Eisenberg, D., M. Hayes, and C. Kuzawa. 2017. Early life infection, but not breastfeeding, predicts adult blood telomere lengths in the PhilippinesAmerican Journal of Human Biology 29(4): e22962.

Thayer, Z., and C. Kuzawa. 2015. Ethnic discrimination predicts poor self-rated health and cortisol in pregnancy: Insights from New ZealandSocial Science & Medicine 128: 36–42.

Kuzawa, C., L. Grossman, L. Lipovich, O. Muzik, P. Hof, D. Wildman, C. Sherwood, H. Chugani, W. Leonard, and N. Lange. 2014. Energetic costs and evolutionary implications of human brain development. Proceedings of the National Academy of Sciences.

Richardson, S., C. Daniels, M. Gillman, J. Golden, R. Kukla, C. Kuzawa, and J. Rich-Edwards. 2014. Society: Don't blame the mothers. Nature 512(7513): 131–32.

Thayer, Z., and C. Kuzawa. 2014. Early origins of health disparities: Material deprivation predicts maternal evening cortisol in pregnancy and offspring cortisol reactivity in the first few weeks of life. American Journal of Human Biology.

Chung, G, and C. Kuzawa. 2014. Assessing the intergenerational effects of early life nutrition: Maternal leg length but not trunk length predicts offspring placental weight and birth weight in the Philippines. American Journal of Human Biology 26(5): 652–59.

Gettler, L., T. McDade, A. Feranil, and C. Kuzawa. 2013. Do testosterone declines during the transition to marriage and fatherhood relate to men's sexual behavior? Evidence from the Philippines. Hormones & Behavior 64(5): 755–63.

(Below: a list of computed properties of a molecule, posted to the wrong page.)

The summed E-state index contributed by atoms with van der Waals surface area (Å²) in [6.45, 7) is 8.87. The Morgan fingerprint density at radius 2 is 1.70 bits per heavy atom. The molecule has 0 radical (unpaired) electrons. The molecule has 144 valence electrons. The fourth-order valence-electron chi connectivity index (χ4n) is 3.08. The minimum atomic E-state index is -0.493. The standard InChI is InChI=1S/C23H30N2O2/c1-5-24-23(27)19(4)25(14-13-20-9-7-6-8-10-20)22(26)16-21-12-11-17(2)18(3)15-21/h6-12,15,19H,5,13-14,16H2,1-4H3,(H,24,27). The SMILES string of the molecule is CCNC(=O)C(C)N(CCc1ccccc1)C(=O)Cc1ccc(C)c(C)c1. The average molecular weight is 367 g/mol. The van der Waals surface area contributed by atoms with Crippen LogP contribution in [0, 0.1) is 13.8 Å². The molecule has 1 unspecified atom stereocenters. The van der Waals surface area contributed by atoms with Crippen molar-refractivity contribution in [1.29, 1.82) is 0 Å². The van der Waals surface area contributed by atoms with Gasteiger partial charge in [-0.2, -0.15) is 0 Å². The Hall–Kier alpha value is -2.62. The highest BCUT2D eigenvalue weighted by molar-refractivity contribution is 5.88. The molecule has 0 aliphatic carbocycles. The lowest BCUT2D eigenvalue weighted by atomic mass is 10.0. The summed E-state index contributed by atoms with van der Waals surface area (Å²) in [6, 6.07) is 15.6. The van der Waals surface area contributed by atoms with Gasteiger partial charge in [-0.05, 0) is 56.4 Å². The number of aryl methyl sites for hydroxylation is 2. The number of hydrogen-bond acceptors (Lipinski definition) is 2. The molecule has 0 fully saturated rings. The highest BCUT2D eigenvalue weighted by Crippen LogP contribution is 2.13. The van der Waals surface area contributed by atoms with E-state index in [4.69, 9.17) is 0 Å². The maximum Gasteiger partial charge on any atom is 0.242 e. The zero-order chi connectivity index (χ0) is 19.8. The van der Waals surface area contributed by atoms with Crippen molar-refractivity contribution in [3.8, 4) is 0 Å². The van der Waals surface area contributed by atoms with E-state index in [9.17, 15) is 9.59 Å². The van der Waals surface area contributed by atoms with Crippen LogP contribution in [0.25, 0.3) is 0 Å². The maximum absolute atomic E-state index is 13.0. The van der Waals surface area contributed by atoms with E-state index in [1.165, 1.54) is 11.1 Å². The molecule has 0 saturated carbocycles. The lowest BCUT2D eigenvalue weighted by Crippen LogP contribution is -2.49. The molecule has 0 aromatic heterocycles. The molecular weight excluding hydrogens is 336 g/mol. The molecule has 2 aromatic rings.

Kuzawa, C. 2013. You are what your mother ate? American Journal of Clinical Nutrition 97(6): 1157–58.

Kuzawa, C. 2012. Why evolution needs development, and medicine needs evolution. International Journal of Epidemiology 41(1): 223–29.

Gettler, L., J. McKenna, T. McDade, S. Agustin, C. Kuzawa. 2012. Does co-sleeping contribute to lower testosterone levels in fathers? Evidence from the Philippines. PLoS ONE  7(9): e41559.

Kuzawa, C., and J. Bragg. 2012. Plasticity in human life history strategy: Implications for contemporary human variation and the evolution of genus Homo. Current Anthropology 53(Supp. 6): S369–82.

Gettler L., T. McDade, and C. Kuzawa. 2011. Cortisol and testosterone in Filipino young adult men: Evidence for co-regulation of both hormones by fatherhood and relationship statusAmerican Journal of Human Biology 23(5): 609–20.

Gettler, L., T. McDade, A. Feranil, and C. Kuzawa. 2011. First longitudinal evidence that fatherhood decreases testosterone in human malesProceedings of the National Academy of Sciences 109(26): 10251–56.

Thayer, Z., and C. Kuzawa. 2011. Biological memories of past environments: Epigenetic pathways to health disparitiesEpigenetics 6(7): 798–803.

Duazo, P., J. Avila, and C. Kuzawa. 2010. Breastfeeding and later psychosocial development in the PhilippinesAmerican Journal of Human Biology 22(6): 725–30.

Kuzawa, C., L. Adair, N. Lee, and T. McDade. 2010. Rapid weight gain after birth predicts life history and reproductive strategy in Filipino malesProceedings of the National Academy of Sciences 107(39): 16800–05.

Teslovich, T., K. Musunuru, A. Smith, C. Kuzawa, and K. Kathiresan. 2010. Biological, clinical, and population relevance of 95 loci mapped for serum lipid concentrationsNature 466: 707–13.

Kuzawa, C., and E. Sweet. 2009. Epigenetics and the embodiment of race: developmental origins of US racial disparities in cardiovascular healthAmerican Journal of Human Biology 21(1): 2–15.